How has China survived with an economy growing as fast as it has been with such a pathetic, incompetent and moronic banking system?
Chinese banks have some of the nicest branches of any banks I have ever seen. Leather seats, large screens with constant useful information such as exchange rates and interest rates, a very organised ticketing and `turn taking' system. I guess this is all to show how big and important they are and probably more likely how trustworthy they are. In my opinion its simply to try and placate you while they tell you `no' to every single simple request you have.
Today for example, we had a simple task to do; go to 3 banks (Bank of China, Bank of Communication and Construction Bank of China) and deposit money into the accounts of 3 companies. This was to pay for some sample products we had ordered for some customers as part of our China product sourcing business. Yes we do have a Chinese bank account, yes we do have Internet banking, no you cannot do a simple thing like transfer money from your own account to another persons account using Internet banking.
The first branch we got to was the Construction Bank of China at about 3.30pm and we took our ticket and sat down in big comfy chairs to wait (and watched the angry Chinese people yelling at the tellers). We waited about half an hour and couldn't even fill in a deposit slip to speed up the process when we got there - valuable things like deposit and withdrawal slips are kept safe and sound behind the thick bullet (and angry Chinese man) proof glass for safe keeping.
We got to the window and told the guy what we wanted to do. It seemed to be no problem and Sabrina filled in the deposit slip, signed and gave it back to him. He asked for her passport! WHAT? He said he couldn't process a payment without id. It was for an amount of about A$80. SO I had to walk back to the apartment to pick up Sabrina's passport. 10 mins later I was back in the bank, and Sabrina was sitting in the same chair in front of the teller, the teller was sitting there looking at all the people in the queue (hows that for productivity). Anyway, about 4.20pm we had successfully completed our deposit and were off to the next branch.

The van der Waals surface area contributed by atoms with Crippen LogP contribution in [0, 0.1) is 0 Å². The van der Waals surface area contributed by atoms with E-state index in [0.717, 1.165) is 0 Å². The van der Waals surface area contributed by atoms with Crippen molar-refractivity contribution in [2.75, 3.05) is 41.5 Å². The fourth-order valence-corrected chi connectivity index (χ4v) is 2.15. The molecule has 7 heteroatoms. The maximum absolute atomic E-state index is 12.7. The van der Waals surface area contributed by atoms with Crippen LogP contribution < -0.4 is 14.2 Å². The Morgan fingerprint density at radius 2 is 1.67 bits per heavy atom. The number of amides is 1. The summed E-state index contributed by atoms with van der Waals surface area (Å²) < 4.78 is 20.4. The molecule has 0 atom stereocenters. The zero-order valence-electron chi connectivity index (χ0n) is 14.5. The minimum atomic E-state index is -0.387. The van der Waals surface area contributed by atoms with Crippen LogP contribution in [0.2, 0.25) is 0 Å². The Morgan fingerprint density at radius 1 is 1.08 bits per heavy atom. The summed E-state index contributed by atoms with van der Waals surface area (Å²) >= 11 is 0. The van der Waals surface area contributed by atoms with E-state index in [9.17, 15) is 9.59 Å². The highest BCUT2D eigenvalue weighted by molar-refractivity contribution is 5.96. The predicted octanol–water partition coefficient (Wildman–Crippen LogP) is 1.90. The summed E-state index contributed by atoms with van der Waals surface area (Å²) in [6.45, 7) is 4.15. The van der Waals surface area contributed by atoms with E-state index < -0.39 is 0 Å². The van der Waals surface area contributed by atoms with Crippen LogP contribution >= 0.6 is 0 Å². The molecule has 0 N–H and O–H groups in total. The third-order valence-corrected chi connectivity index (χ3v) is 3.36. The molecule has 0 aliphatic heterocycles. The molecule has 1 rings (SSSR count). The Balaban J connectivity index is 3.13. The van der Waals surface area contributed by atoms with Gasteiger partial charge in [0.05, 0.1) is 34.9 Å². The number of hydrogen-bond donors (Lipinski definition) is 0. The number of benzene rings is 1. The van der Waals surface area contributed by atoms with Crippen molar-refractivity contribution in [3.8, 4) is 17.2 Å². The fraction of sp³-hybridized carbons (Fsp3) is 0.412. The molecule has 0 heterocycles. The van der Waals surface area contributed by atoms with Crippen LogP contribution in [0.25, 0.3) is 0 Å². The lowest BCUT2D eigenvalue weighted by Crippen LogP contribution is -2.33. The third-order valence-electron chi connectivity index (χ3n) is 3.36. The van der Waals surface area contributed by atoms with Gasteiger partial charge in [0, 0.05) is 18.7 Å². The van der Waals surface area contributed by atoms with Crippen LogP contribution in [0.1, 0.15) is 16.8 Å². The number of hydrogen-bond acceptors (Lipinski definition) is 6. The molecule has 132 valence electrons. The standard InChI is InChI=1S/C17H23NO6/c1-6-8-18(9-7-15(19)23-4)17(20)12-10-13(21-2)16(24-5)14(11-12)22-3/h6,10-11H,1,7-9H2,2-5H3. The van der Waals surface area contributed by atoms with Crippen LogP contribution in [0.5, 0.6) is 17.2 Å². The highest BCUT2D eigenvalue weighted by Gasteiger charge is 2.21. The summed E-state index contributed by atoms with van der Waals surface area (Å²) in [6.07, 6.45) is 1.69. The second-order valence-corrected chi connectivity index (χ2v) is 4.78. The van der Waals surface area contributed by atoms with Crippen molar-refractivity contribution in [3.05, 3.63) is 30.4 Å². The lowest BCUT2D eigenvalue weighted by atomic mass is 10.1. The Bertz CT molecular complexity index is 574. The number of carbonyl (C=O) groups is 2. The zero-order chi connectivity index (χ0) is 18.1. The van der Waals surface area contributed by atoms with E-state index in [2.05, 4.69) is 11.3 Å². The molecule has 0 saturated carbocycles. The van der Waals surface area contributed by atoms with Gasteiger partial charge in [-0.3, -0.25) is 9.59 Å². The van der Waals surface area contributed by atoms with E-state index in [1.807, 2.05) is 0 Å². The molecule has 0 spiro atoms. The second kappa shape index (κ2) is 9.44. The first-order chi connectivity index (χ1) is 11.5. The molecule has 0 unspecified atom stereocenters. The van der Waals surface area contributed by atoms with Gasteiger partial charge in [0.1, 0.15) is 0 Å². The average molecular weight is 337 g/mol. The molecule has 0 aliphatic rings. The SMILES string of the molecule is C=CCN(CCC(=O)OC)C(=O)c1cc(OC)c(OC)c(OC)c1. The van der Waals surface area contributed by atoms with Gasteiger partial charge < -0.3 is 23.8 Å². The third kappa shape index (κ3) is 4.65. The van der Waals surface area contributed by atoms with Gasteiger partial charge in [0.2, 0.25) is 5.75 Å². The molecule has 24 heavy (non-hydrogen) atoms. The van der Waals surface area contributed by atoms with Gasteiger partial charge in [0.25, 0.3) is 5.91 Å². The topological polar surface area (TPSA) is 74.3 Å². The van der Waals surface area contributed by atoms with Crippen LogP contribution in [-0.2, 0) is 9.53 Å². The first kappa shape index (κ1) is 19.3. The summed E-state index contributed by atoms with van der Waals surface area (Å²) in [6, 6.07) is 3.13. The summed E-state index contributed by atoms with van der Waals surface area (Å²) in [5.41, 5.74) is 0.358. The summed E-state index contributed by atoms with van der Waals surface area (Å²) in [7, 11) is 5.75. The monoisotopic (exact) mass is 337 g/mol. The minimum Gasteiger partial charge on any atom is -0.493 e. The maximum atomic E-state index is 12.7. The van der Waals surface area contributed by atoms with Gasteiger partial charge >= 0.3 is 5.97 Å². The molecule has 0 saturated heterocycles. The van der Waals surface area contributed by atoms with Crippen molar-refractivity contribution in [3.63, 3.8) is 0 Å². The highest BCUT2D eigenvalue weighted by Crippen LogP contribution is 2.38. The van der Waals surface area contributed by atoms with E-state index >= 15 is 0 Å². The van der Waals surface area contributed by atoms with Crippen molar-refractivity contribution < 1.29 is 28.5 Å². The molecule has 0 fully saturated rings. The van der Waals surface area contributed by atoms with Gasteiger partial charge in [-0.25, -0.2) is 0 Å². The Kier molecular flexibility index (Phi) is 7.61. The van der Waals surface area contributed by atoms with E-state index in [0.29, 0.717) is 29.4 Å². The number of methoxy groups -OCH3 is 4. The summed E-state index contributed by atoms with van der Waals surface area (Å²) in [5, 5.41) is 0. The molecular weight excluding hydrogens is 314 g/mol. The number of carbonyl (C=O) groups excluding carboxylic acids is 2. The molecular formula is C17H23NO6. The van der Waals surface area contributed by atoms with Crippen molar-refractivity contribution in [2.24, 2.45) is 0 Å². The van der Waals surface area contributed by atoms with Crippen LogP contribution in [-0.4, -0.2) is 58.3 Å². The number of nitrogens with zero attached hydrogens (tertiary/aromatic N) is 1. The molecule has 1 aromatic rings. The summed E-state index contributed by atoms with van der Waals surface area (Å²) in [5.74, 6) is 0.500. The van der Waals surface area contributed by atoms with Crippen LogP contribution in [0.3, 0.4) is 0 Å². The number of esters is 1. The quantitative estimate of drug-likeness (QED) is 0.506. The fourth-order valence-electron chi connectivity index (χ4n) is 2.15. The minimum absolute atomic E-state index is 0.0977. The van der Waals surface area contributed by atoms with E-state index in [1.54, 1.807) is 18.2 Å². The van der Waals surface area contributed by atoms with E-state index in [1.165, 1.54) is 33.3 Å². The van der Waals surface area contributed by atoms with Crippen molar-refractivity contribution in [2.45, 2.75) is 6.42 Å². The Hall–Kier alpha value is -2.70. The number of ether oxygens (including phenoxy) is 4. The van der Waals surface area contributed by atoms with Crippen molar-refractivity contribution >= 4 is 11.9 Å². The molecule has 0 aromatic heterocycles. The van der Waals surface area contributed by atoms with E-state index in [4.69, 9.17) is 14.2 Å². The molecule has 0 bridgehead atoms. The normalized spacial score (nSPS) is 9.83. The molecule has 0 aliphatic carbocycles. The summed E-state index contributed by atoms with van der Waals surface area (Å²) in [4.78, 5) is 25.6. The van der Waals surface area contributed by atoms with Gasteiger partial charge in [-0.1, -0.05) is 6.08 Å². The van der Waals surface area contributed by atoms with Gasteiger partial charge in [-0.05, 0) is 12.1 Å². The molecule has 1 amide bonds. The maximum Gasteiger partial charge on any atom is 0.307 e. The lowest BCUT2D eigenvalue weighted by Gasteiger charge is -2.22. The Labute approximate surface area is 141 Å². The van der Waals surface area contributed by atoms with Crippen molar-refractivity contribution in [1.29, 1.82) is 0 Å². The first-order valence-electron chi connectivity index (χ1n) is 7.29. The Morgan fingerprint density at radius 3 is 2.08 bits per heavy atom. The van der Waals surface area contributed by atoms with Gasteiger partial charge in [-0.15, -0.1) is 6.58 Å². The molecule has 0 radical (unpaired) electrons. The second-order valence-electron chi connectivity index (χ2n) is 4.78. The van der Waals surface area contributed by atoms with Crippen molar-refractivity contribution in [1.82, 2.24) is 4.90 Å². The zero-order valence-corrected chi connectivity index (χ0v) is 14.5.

We got to the Bank of China at about 4.30pm (armed with 2 passports) and took our ticket and sat in the comfy chairs in the marble waiting room. At about 5.20 our number was up (I think a few people in front of us had to run home to get things). We told the teller what we wanted to do, and the answer was no, sorry you can't do deposits after 4.30pm. WHAT? He tried to explain that after 4.30pm they closed the accounts for deposits so they could do a reconciliation. Sorry, but what a crock! There were people transferring money, exchanging money, withdrawing money and using ATMs. Money was flowing in and out of accounts left right and centre. But, no, he was adamant - no deposits after 4.30pm. The bank was open to 6pm - he didn't seem to think that was a bit strange.
To make up for the fact that we had waited all that time, he allowed us the privilege of going to see the armed security protector of deposit slips, and we were granted permission to take 2 deposit slips home so they could be prefilled for easy lodgement in the morning. Oh joy!
All we were trying to do is buy things from Chinese companies, with Chinese money and have them sent to a Chinese address. But, it seems that even this simple transactional process must be delayed and riddled with bureaucracy, incomprehensible logic and outdated thinking and processes. Its wonder that the economy has done as well as it has and is testament to the patience and tenacity of the ordinary Chinese person.
Just imagine for a moment how fast the economy would be growing if it didn't take 2 days and 3 banks to make a payment for an order! Staggering.